It's no secret that doing good makes others happy -- but did you know it can make you happy as well?
According to a study conducted by psychologists at the University of Louisville in Kentucky, people participating in meaningful activities were happier and felt that their lives had more purpose than people who only engaged in pleasure-seeking behaviors. The researchers also found that respondents' happiness came after they did something good for another person.
Giving doesn't just feel good, it's also good for our health, according to two different studies -- one led by Doug Oman at the University of California in Berkeley, and the other by Stephanie Brown of the University of Michigan. These studies showed that elderly couples and individuals who provided help to neighbors and friends or volunteered for at least two organizations had a significantly lower risk of dying over the course of five years.
Try giving these four things to others to embark on your journey to a happier and healthier lifestyle.
1. Your Time
With a busy life, it can be hard to find any time to give away. However, volunteering your time has enormous benefits, including making new friends and connections, learning new skills and even advancing your career.
Dr. Suzanne Richards and her team at the University of Exeter published a paper in 2013 that reviewed 20 years of studies about the link between health and volunteering. According to the paper, volunteering correlates with lower instances of depression and reduces the risk of dying by 22 percent.
Let it be known, however, that volunteering offers the most benefits to people who are truly in it to help other people. Choose an organization that's meaningful to you and put your heart into it.
2. Your Attention
Most of us think we're good listeners, but according to psychologist Paul Donoghue, co-author of Are You Really Listening? Keys to Successful Communication, most people are aware that others don't listen as well as they could. In addition, they're not fully aware that they themselves aren't listening.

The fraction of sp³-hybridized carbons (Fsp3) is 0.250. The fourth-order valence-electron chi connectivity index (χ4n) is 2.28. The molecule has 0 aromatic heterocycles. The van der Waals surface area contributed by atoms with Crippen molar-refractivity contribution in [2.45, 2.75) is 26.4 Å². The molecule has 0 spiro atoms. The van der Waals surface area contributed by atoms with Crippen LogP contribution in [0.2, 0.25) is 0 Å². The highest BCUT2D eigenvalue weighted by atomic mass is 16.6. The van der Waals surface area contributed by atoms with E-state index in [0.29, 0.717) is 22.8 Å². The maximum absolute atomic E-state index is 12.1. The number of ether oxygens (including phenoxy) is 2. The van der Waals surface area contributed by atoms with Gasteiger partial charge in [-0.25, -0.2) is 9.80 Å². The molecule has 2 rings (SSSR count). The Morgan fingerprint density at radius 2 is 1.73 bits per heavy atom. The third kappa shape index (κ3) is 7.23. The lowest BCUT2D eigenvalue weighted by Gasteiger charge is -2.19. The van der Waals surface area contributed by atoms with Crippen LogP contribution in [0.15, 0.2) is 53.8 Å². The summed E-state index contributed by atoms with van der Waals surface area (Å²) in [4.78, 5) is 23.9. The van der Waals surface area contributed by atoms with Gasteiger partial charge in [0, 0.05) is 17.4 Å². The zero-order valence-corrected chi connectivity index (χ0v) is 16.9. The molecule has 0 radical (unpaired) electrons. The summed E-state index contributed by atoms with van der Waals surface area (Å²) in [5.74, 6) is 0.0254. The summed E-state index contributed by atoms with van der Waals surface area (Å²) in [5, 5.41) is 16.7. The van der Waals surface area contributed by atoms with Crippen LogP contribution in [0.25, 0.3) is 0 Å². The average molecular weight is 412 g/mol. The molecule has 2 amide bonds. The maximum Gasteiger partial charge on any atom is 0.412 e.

One of the simplest and most powerful things you can do for another person is to listen to them. Giving someone your attention shows that you respect them and can also improve the quality of your relationship with that person.
When practicing mindfulness meditation, you focus on what you experience in the moment and let your thoughts and emotions pass through without judgment. Did you know that giving someone your undivided attention helps you also? When done well, active listening strengthens your focus -- which is a major component of good meditation.
3. Your Compassion
The psychological definition of compassion is the ability to understand another person's emotional state. Compassion differs from empathy in that those who experience compassion not only put themselves in another person's shoes, but also want to alleviate that person's suffering.
Neuroscientist Jordan Grafman from the National Institutes of Health conducted a brain-imaging study. The study showed that the brain's pleasure centers are equally active when we give money to charity as when we receive money ourselves.
Giving another person your compassion is a little less concrete than giving something physical, but it's not particularly difficult, and the benefits are huge.
Consider this Buddhist story that compares lunch in heaven to lunch in hell. Both places have long dining tables and endless delicious food -- but the forks are too long for one person to eat with. Those in hell sit with never-ending hunger and frustration because they cannot figure out how to partake in the banquet. However, those in heaven use the long forks to feed each other, allowing everyone to enjoy the delicious food.
Start by remembering that others are on their own path just as you are on yours. They, too, sometimes feel scared and insecure and need support.
4. Your Money
According to an experiment by Michael Norton of Harvard Business School, those who spend money on other people are significantly happier than those who spend the same quantity of money on themselves. Participants even predicted that spending money on themselves would improve their own pleasure -- but they were proven wrong.
Currently, four-fifths of companies that already give charitable donations to international organizations plan to either sustain or increase their budget size. These organizations range drastically in size and in the services they offer, but all of them -- especially nongovernment organizations -- rely heavily on donors to function.
Whether or not you can offer other gifts, donating funds helps make real change happen for disenfranchised people all over the world. It represents time spent, compassion and careful attention to the needs of others.
In what other ways are you happier when you give to others? Share your stories in the comments section below!
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